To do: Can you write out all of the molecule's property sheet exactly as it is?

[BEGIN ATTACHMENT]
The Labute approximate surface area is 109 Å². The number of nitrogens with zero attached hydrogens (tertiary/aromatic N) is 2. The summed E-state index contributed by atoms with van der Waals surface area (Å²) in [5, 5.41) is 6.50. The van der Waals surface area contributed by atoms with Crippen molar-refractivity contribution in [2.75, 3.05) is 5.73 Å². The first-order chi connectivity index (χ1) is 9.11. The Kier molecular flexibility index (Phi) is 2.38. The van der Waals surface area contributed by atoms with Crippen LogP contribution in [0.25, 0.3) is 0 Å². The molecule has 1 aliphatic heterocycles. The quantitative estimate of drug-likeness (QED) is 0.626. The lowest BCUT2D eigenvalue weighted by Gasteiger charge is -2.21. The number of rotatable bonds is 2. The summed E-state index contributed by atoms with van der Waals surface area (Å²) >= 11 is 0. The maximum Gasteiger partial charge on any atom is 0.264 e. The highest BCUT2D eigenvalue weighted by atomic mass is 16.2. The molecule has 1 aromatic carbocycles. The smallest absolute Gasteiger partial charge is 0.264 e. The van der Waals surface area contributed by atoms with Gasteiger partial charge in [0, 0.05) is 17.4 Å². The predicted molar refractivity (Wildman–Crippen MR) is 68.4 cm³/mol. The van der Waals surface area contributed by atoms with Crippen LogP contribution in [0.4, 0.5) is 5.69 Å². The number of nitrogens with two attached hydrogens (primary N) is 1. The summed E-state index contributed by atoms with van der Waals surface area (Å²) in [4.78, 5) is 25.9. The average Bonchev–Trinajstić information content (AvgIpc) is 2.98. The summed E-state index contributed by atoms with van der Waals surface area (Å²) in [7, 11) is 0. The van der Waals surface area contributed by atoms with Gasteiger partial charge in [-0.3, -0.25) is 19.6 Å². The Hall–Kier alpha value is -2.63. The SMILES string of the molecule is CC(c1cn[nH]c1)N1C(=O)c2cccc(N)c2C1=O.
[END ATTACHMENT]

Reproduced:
The Labute approximate surface area is 109 Å². The number of nitrogens with zero attached hydrogens (tertiary/aromatic N) is 2. The summed E-state index contributed by atoms with van der Waals surface area (Å²) in [5, 5.41) is 6.50. The van der Waals surface area contributed by atoms with Crippen molar-refractivity contribution in [2.75, 3.05) is 5.73 Å². The first-order chi connectivity index (χ1) is 9.11. The Kier molecular flexibility index (Phi) is 2.38. The van der Waals surface area contributed by atoms with Crippen LogP contribution in [0.25, 0.3) is 0 Å². The molecule has 1 aliphatic heterocycles. The quantitative estimate of drug-likeness (QED) is 0.626. The lowest BCUT2D eigenvalue weighted by Gasteiger charge is -2.21. The number of rotatable bonds is 2. The summed E-state index contributed by atoms with van der Waals surface area (Å²) >= 11 is 0. The maximum Gasteiger partial charge on any atom is 0.264 e. The highest BCUT2D eigenvalue weighted by atomic mass is 16.2. The molecule has 1 aromatic carbocycles. The smallest absolute Gasteiger partial charge is 0.264 e. The van der Waals surface area contributed by atoms with Gasteiger partial charge in [0, 0.05) is 17.4 Å². The predicted molar refractivity (Wildman–Crippen MR) is 68.4 cm³/mol. The van der Waals surface area contributed by atoms with Crippen LogP contribution in [0.4, 0.5) is 5.69 Å². The number of nitrogens with two attached hydrogens (primary N) is 1. The summed E-state index contributed by atoms with van der Waals surface area (Å²) in [4.78, 5) is 25.9. The average Bonchev–Trinajstić information content (AvgIpc) is 2.98. The summed E-state index contributed by atoms with van der Waals surface area (Å²) in [7, 11) is 0. The van der Waals surface area contributed by atoms with Gasteiger partial charge in [-0.3, -0.25) is 19.6 Å². The Hall–Kier alpha value is -2.63. The SMILES string of the molecule is CC(c1cn[nH]c1)N1C(=O)c2cccc(N)c2C1=O.